The Write Stuff

All around me are simple, yet useful tools: tissues, plates, pillows, shoelaces, paper, scouring pads, etc. Countless items I use daily, yet take for granted.

One of my favorite everyday tools is the pen. A posse of pens follows me wherever I go. I keep them in shades of black, blue, aqua, and green in my desk, on the kitchen counter, in my car, on my bedside table, and in my laptop bag.

There is a pen in my beach bag and two in my purse of the week. That’s not counting at least one in every bag stored on a shelf in my closet.

If you want to torture me, take away my pens.

Last week, a bank teller sent my deposit slip back, along with a flimsy black pen.

“I need for you to re-sign the slip in black ink, please,” she said. “The off colors don’t scan clearly.”

Off colors? I had filled out the slip in vivid aqua-blue ink with a slight hint of green—one of my favorites.  And it wasn’t the first time I had chosen that particular hue for banking, just not at that particular branch.

That particular branch rejects fun, unique colors. Noted.

Writing tools date back to Neolithic times—way before my memory kicked in. Actually, memory was also the problem back then. People were sensory overloaded with information, more than they could bank in their heads.

They figured out how to use metal tools to carve stories, advice, and instruction into wood and stone. Then came styluses, brushes, chalk, and quills followed by pencils and, finally, pens.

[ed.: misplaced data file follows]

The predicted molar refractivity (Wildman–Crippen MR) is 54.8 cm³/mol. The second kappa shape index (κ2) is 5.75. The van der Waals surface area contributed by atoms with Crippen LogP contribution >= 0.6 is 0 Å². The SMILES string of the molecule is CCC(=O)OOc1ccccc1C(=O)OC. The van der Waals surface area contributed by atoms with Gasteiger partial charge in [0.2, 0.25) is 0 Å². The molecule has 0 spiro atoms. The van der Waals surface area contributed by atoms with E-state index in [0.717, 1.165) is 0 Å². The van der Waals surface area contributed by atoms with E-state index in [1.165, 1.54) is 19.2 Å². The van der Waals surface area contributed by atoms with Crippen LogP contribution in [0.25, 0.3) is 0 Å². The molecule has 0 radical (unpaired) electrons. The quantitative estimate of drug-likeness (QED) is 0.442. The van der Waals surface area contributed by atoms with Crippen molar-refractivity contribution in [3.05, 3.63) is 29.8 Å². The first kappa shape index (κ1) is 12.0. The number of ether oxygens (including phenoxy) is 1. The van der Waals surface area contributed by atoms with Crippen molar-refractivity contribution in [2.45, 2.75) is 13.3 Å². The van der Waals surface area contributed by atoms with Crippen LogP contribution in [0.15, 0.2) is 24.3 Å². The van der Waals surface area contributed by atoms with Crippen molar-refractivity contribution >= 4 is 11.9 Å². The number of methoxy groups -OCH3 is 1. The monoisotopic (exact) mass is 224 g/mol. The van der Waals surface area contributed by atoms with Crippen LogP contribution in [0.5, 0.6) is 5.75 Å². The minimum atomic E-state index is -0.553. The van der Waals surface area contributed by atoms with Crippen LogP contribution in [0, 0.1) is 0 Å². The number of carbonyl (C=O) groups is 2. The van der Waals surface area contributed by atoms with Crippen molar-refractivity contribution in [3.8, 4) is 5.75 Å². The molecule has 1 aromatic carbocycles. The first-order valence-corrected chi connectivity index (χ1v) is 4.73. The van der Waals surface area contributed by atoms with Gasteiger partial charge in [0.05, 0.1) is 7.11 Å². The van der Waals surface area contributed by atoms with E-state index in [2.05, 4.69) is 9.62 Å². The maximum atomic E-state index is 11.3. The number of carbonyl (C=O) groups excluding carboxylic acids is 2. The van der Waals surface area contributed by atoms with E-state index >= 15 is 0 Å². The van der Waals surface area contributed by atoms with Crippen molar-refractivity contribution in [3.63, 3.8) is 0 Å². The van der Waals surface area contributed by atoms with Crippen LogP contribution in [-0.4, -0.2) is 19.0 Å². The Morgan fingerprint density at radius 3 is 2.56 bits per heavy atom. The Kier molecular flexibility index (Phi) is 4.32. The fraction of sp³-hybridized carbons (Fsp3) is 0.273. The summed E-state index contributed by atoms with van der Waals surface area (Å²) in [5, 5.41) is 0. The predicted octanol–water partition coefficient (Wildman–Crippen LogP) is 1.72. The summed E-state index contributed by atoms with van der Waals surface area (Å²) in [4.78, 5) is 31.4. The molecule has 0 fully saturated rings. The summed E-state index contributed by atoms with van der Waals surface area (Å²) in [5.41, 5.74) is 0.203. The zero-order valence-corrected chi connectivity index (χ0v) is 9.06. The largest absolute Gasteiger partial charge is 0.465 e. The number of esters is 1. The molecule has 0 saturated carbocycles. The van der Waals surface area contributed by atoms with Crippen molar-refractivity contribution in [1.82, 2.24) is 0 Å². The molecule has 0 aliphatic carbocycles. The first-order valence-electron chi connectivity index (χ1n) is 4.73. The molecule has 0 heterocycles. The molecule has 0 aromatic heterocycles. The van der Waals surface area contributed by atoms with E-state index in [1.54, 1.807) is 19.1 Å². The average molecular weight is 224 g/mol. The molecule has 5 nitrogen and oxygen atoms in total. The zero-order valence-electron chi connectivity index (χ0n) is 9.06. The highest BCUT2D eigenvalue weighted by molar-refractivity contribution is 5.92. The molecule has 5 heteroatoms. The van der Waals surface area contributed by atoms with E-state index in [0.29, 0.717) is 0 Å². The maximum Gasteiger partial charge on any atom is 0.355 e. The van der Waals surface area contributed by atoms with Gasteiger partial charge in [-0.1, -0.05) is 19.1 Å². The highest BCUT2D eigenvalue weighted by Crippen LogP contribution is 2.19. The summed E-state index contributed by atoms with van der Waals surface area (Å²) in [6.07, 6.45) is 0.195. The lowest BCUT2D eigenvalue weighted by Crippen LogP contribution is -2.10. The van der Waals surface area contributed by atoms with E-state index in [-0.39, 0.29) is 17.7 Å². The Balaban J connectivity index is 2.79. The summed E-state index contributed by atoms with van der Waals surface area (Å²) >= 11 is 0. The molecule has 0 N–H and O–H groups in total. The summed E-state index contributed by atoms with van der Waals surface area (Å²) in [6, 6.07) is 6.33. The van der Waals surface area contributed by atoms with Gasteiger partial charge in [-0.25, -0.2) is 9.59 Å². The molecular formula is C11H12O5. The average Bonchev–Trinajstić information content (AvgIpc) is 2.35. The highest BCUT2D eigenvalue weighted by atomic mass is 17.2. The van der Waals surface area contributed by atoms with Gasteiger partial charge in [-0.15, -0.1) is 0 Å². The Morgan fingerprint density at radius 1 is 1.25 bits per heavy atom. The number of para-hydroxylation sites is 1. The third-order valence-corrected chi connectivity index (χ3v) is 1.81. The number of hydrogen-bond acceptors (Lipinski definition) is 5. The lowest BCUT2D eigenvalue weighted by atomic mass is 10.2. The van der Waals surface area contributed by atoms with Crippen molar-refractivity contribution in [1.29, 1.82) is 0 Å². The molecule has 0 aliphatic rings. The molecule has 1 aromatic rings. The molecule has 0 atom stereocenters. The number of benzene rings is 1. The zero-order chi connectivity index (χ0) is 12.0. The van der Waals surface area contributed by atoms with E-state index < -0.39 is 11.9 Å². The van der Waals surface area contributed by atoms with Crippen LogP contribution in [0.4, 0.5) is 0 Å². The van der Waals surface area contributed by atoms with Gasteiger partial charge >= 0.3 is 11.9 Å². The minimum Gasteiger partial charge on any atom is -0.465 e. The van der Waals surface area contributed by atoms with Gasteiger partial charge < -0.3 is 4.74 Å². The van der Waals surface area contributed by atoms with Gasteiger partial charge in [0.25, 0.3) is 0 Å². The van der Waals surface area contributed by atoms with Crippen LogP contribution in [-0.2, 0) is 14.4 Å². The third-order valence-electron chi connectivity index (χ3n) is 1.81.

The pen is a useful and formidable tool, as is a pencil, but pencils retain less staying power. The name pencil is derived from the French “pincel” which means small paintbrush. “Pen” comes from the Latin “penna” meaning feather or plume.

I have no feather pens in my collection. Maybe I should get one.

Pens are great for recording history, taking notes, and writing letters. But, like the tongue, they also have power—power to create, motivate, empower, manipulate, praise, and destroy.

I guess you could say a pen is an instrument of the tongue which is an instrument of the brain. The tongue says what we’re thinking—sometimes without thinking. The pen writes our thoughts.

And that’s the part I love—the feel of the right pen. By “right” I mean solid in weight, a smooth surface resting in my hand, and ink that flows over a page like a sailboat gliding across a tranquil sea.

When the perfect writing instrument finds me—because that is how it always happens—I’m addicted. To write using anything less makes me, well, crazy.

With a flawless instrument, I’ll write just to write. I was one of those weird students who enjoyed taking notes in class. You may have been the bully who made fun of me, but asked to borrow those notes—often.

With a flawless writing instrument, I am motivated to fill countless pages in my journal. I write letters—lots and lots of them. I do mean write, not type.

Typewriters and computers are efficient mechanisms for writing, but they lack personality. Each pen possesses its own kind of pizzazz.

Manufacturer changes to my perfect pen usually leave me searching. There’s nothing worse than being pen deficient, but that’s what I am until the next impeccable instrument finds me.

Novelist Pat Conroy once told me that, by not allowing him to take typing class, his father cost him a lot of money. He reasoned that he could have written twice as many books had he learned how to type.

But Conroy was an intelligent man. He could have taught himself. I believe Pat Conroy relished the feel of the pen in his hand while watching his words take shape.

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